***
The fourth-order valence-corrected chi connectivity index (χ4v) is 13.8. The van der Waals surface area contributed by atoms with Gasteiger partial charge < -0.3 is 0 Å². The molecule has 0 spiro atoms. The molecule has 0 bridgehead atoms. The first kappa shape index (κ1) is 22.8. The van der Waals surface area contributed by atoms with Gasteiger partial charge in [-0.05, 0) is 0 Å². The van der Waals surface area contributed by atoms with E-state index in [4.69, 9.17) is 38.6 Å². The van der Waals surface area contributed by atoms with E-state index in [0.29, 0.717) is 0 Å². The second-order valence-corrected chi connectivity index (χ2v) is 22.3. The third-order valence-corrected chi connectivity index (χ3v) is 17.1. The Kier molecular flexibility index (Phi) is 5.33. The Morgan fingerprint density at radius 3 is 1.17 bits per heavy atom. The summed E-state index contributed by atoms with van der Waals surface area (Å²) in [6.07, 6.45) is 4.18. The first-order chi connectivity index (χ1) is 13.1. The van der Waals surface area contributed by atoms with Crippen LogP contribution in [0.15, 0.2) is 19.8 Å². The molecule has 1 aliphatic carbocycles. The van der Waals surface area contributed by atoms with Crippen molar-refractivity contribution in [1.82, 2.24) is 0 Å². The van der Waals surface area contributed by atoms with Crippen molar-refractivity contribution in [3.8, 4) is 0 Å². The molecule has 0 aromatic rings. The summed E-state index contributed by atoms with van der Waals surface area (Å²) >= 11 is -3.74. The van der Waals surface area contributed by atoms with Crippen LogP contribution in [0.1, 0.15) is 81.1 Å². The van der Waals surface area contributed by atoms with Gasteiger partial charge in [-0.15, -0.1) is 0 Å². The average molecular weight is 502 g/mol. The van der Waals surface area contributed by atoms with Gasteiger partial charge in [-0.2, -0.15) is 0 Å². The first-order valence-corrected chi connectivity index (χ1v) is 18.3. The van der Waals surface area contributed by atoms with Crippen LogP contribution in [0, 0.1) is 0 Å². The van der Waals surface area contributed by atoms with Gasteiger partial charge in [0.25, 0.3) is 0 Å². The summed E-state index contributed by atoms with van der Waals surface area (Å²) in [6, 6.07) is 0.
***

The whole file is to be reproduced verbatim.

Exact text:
The fourth-order valence-corrected chi connectivity index (χ4v) is 13.8. The van der Waals surface area contributed by atoms with Gasteiger partial charge < -0.3 is 0 Å². The molecule has 0 spiro atoms. The molecule has 0 bridgehead atoms. The first kappa shape index (κ1) is 22.8. The van der Waals surface area contributed by atoms with Gasteiger partial charge in [-0.05, 0) is 0 Å². The van der Waals surface area contributed by atoms with E-state index in [4.69, 9.17) is 38.6 Å². The van der Waals surface area contributed by atoms with E-state index in [0.29, 0.717) is 0 Å². The second-order valence-corrected chi connectivity index (χ2v) is 22.3. The third-order valence-corrected chi connectivity index (χ3v) is 17.1. The Kier molecular flexibility index (Phi) is 5.33. The Morgan fingerprint density at radius 3 is 1.17 bits per heavy atom. The summed E-state index contributed by atoms with van der Waals surface area (Å²) in [6.07, 6.45) is 4.18. The first-order chi connectivity index (χ1) is 13.1. The van der Waals surface area contributed by atoms with Crippen LogP contribution in [0.15, 0.2) is 19.8 Å². The molecule has 1 aliphatic carbocycles. The van der Waals surface area contributed by atoms with Crippen molar-refractivity contribution in [1.82, 2.24) is 0 Å². The van der Waals surface area contributed by atoms with Crippen molar-refractivity contribution in [3.8, 4) is 0 Å². The molecule has 0 aromatic rings. The summed E-state index contributed by atoms with van der Waals surface area (Å²) >= 11 is -3.74. The van der Waals surface area contributed by atoms with Crippen LogP contribution in [0.1, 0.15) is 81.1 Å². The van der Waals surface area contributed by atoms with Gasteiger partial charge in [-0.15, -0.1) is 0 Å². The average molecular weight is 502 g/mol. The van der Waals surface area contributed by atoms with Gasteiger partial charge in [-0.2, -0.15) is 0 Å². The first-order valence-corrected chi connectivity index (χ1v) is 18.3. The van der Waals surface area contributed by atoms with Crippen LogP contribution in [0, 0.1) is 0 Å². The van der Waals surface area contributed by atoms with Gasteiger partial charge in [0.25, 0.3) is 0 Å². The summed E-state index contributed by atoms with van der Waals surface area (Å²) in [6, 6.07) is 0.